[Photo Credit: Eli Gibson] 
There wasn’t much formality to the proceedings. Chairman Brown acknowledged her parents, and was sworn in by her pastor, Rev. Larry Harris of Mt. Olive Baptist Church. She then swore in each of her cabinet members successively.

Surely for the first time in history, a majority of the cabinet was both female and black. They likely seemed obscure to the majority of party regulars, with the exception of Cleveland City Council president Kevin Kelley and Warrensville Heights mayor Brad Sellers.

It is Kelley’s new party office as executive vice chair that has many party apparatchiks buzzing, especially those who are reluctant to see Brown as strong enough to handle a difficult job. Brown, a member of Cuyahoga County Council, is the first woman and the first black elected as sole party chair. A short list of the job’s requirements include raising a million dollars annually, recruiting candidates, and turning out large majorities in statewide contests to offset the GOP’s rural and exurban advantages. Not in the job description but critical to success: refereeing spats, fights, and duplicitous behavior in a host of minor fiefdoms.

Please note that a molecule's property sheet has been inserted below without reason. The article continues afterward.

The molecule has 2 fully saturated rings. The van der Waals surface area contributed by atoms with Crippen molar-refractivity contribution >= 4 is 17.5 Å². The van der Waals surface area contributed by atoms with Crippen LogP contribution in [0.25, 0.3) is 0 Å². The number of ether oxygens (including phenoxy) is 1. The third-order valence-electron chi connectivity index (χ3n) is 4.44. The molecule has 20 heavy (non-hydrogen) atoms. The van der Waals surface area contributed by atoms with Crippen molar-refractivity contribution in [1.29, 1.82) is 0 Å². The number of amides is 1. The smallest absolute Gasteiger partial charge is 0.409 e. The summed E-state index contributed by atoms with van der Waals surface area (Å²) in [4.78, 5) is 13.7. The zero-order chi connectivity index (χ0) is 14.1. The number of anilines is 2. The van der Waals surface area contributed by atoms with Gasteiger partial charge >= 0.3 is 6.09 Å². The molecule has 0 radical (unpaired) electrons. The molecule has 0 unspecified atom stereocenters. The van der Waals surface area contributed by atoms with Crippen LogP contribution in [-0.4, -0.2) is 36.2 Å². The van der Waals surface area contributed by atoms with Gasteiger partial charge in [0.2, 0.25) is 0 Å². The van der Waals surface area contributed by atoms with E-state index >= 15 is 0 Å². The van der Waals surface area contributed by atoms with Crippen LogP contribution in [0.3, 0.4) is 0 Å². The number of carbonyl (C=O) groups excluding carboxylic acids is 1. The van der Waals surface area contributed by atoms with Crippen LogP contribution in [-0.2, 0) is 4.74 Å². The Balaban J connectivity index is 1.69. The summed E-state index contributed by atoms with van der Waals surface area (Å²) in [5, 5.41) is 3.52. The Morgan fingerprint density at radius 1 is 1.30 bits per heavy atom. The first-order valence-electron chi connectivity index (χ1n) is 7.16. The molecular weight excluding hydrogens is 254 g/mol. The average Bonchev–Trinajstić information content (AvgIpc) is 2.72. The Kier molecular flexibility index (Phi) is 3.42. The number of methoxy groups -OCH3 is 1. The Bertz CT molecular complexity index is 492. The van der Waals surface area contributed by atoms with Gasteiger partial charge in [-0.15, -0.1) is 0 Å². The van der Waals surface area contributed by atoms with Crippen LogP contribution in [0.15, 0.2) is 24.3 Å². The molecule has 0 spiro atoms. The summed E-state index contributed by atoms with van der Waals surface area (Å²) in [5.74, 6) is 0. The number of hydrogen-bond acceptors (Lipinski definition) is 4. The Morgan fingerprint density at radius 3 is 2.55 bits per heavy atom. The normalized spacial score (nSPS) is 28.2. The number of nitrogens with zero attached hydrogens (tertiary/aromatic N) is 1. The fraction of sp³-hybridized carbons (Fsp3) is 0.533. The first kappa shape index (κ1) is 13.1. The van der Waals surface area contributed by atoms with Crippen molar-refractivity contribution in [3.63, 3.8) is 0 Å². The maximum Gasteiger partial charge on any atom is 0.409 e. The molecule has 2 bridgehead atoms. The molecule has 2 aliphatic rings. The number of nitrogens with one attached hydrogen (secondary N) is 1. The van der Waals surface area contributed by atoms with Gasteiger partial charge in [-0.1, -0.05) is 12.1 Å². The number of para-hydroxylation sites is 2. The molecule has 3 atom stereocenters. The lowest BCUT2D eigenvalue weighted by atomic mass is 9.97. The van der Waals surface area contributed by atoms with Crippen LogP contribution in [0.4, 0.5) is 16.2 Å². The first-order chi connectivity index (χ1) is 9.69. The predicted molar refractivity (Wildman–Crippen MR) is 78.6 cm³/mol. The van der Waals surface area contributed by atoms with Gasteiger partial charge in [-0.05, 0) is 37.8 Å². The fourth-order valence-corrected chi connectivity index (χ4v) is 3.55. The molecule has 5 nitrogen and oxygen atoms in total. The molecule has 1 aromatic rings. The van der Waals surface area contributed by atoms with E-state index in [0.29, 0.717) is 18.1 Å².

Brown has no visible education, preparation or training equipping her to perform any of these tasks, which is not to say that she is incapable of discharging them.

The Party’s track record in these areas has not been good for decades, notwithstanding its dominance countywide, in Cleveland, and in many of the principalities that clutter the county with innumerable borders. President Obama’s electoral 2008 and 2012 victories in Ohio were due largely to his decision to build parallel electoral organizations that bypassed the local party structure. [An unfortunate consequence of that choice was his neglect of strengthening the party apparatus essential to long-term success. That was a national omission with dire unforeseen consequences.]

Winning local elections that keep Democrats in office is no measure of success in Cuyahoga County. Republicans often fail to put even token candidates forward in many contests. But the County is not as lopsidedly partisan as appears on the surface. The GOP exercises great influence through an array of establishment entities and individuals, as an examination of the forthcoming campaign finance records of Democrats Frank Jackson and Zack Reed will conclusively illustrate.